En EspaƱol Know Your Rights
Source: Newsday
Subject: Immigration
Type: Media Coverage

President’s expected order on immigration draws hope, objections on LI

Many Long Island immigrants and advocates are placing hope in President Barack Obama’s promise “to fix as much of our immigration system” as he can through an executive order that could shield from deportation many living in the country illegally.

Others say the order — which according to early reports would give unauthorized immigrants legal status but would not make them permanent residents — will stir backlash.

Reform opponents already have voiced objection to a blanket dispensation, while some, including Long Island’s two Republicans elected to Congress, believe immigration policy should stem from compromise and do not agree with Obama’s use of executive power.

The expected plan, which could apply to as many as 5 million people, would have a significant impact in Nassau and Suffolk counties, where advocates say an estimate of 100,000 immigrants lack legal status. The most anticipated provision would give some parents of children born in the United States a chance to stay and obtain work permits.

“It would be the largest transition from undocumented to documented on Long Island of any action in the modern history of immigration law,” said Patrick Young, program director of the Central American Refugee Center in Hempstead and Brentwood.

But David Sperling, an immigration attorney in Central Islip, said the president’s push “sends the wrong message.” The Nov. 4 election — in which Republicans made considerable gains, including a U.S. Senate majority — “showed a lot of people don’t agree with President Obama’s policy,” he said.

Young, however, noted that the change would make those immigrants part of the legal labor force, with positive effects. Their income would be taxed, and they would be able to seek driver’s licenses.

“We expect they’ll see a fairly immediate increase in wages,” he said, which could move families “from poor to working class.”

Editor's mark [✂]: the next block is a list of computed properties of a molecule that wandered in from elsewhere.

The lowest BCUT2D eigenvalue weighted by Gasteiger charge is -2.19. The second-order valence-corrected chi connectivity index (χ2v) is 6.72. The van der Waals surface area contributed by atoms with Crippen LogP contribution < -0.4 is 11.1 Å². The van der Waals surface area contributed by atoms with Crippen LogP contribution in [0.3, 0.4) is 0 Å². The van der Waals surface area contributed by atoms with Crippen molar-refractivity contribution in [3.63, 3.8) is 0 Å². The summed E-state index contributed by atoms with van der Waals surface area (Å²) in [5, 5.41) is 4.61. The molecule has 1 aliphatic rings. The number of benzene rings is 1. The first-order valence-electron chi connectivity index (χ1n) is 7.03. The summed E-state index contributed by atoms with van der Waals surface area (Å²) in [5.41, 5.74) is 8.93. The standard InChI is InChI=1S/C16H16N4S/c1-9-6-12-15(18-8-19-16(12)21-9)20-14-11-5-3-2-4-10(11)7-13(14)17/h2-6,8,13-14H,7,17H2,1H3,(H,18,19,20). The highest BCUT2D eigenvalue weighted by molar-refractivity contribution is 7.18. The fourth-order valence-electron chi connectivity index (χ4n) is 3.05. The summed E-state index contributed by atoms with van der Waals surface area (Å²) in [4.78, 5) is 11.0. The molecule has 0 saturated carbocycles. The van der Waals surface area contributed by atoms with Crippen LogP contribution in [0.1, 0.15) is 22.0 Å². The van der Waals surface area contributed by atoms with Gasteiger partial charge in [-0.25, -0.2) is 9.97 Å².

The order would follow years of advocacy and pushback, after a stalemate between the then-Democratic-majority Senate and the House of Representatives. Obama said as early as June that he was considering acting on his own, saying “the failure of House Republicans to pass a darn bill is bad for our security, it’s bad for our economy, and it’s bad for our future.”

But Rep. Peter King (R-Seaford), re-elected on a platform that included support for a path to citizenship, said lack of bipartisan progress is no excuse for the president going solo.

“Well, he’s not a dictator,” King said. “I mean, Congress doesn’t have to do what the president wants. And if he felt that strongly about it, he should have raised it as a campaign issue this year.”

Rep. Lee Zeldin (R-Shirley), newly elected to his seat, said the president should give Congress a chance “to find common ground” on smaller immigration bills. “Fundamentally, I will always oppose the use of an executive order that seeks to take the place of multiple branches of government,” he said.

A battle will ensue if Obama acts unilaterally, said Rosanna Perotti, a political science professor at Hofstra University.

“That’s a strategy fraught with difficulty for the president and the Democrats,” Perotti said. “It’s a short-term declaration of war, meaning that from now to December and until the beginning of the new Congress, the Republicans are going to attempt to put obstacles in front of him on spending bills and all sorts of measures.”

Asian and Hispanic immigrant communities, and their growing electorates, see the president’s proposed action as “a down payment” on wider reforms, advocates said.

“These children who are American citizens, every day they live in fear that for some ridiculous reason their parents could be picked up and deported,” said Maryann Slutsky of the immigrant advocacy group Long Island Wins.

A 40-year-old Mexican immigrant in Farmingville, who is a member of the advocacy group Make the Road New York but asked that her name be withheld, said her and her husband’s sons, ages 8 and 12, and daughter, 14, were born on Long Island and live with that anxiety.

“The children ask us why don’t we go to other places, to visit family or travel, and we tell them it’s because we don’t have papers,” the woman said in Spanish. “I would like for that to end, for their sake.”

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